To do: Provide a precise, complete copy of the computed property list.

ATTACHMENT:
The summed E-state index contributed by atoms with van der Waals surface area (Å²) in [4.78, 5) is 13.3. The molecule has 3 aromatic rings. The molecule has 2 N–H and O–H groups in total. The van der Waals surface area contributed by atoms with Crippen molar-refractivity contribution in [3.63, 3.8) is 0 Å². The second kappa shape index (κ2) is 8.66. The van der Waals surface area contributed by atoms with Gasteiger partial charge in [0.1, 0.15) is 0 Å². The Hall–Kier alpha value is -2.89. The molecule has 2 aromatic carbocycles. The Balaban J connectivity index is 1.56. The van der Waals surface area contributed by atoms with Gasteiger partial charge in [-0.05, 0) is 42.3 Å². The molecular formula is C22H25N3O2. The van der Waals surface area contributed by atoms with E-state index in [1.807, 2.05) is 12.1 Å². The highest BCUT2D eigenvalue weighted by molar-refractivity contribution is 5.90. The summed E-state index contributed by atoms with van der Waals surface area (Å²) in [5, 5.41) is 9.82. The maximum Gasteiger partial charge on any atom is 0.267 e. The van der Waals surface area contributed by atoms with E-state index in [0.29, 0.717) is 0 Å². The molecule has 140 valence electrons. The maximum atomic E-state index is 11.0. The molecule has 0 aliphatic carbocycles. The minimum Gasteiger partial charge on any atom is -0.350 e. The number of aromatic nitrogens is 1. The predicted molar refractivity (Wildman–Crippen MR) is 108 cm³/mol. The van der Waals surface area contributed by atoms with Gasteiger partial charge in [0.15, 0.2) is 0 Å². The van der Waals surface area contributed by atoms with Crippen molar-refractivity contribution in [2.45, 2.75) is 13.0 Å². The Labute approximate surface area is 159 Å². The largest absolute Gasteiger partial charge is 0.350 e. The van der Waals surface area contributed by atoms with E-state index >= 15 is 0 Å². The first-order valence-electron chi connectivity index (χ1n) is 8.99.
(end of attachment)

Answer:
The summed E-state index contributed by atoms with van der Waals surface area (Å²) in [4.78, 5) is 13.3. The molecule has 3 aromatic rings. The molecule has 2 N–H and O–H groups in total. The van der Waals surface area contributed by atoms with Crippen molar-refractivity contribution in [3.63, 3.8) is 0 Å². The second kappa shape index (κ2) is 8.66. The van der Waals surface area contributed by atoms with Gasteiger partial charge in [0.1, 0.15) is 0 Å². The Hall–Kier alpha value is -2.89. The molecule has 2 aromatic carbocycles. The Balaban J connectivity index is 1.56. The van der Waals surface area contributed by atoms with Gasteiger partial charge in [-0.05, 0) is 42.3 Å². The molecular formula is C22H25N3O2. The van der Waals surface area contributed by atoms with E-state index in [1.807, 2.05) is 12.1 Å². The highest BCUT2D eigenvalue weighted by molar-refractivity contribution is 5.90. The summed E-state index contributed by atoms with van der Waals surface area (Å²) in [5, 5.41) is 9.82. The maximum Gasteiger partial charge on any atom is 0.267 e. The van der Waals surface area contributed by atoms with E-state index in [0.29, 0.717) is 0 Å². The molecule has 140 valence electrons. The maximum atomic E-state index is 11.0. The molecule has 0 aliphatic carbocycles. The minimum Gasteiger partial charge on any atom is -0.350 e. The number of aromatic nitrogens is 1. The predicted molar refractivity (Wildman–Crippen MR) is 108 cm³/mol. The van der Waals surface area contributed by atoms with Gasteiger partial charge in [0.15, 0.2) is 0 Å². The van der Waals surface area contributed by atoms with Crippen molar-refractivity contribution in [2.45, 2.75) is 13.0 Å². The Labute approximate surface area is 159 Å². The largest absolute Gasteiger partial charge is 0.350 e. The van der Waals surface area contributed by atoms with E-state index >= 15 is 0 Å². The first-order valence-electron chi connectivity index (χ1n) is 8.99.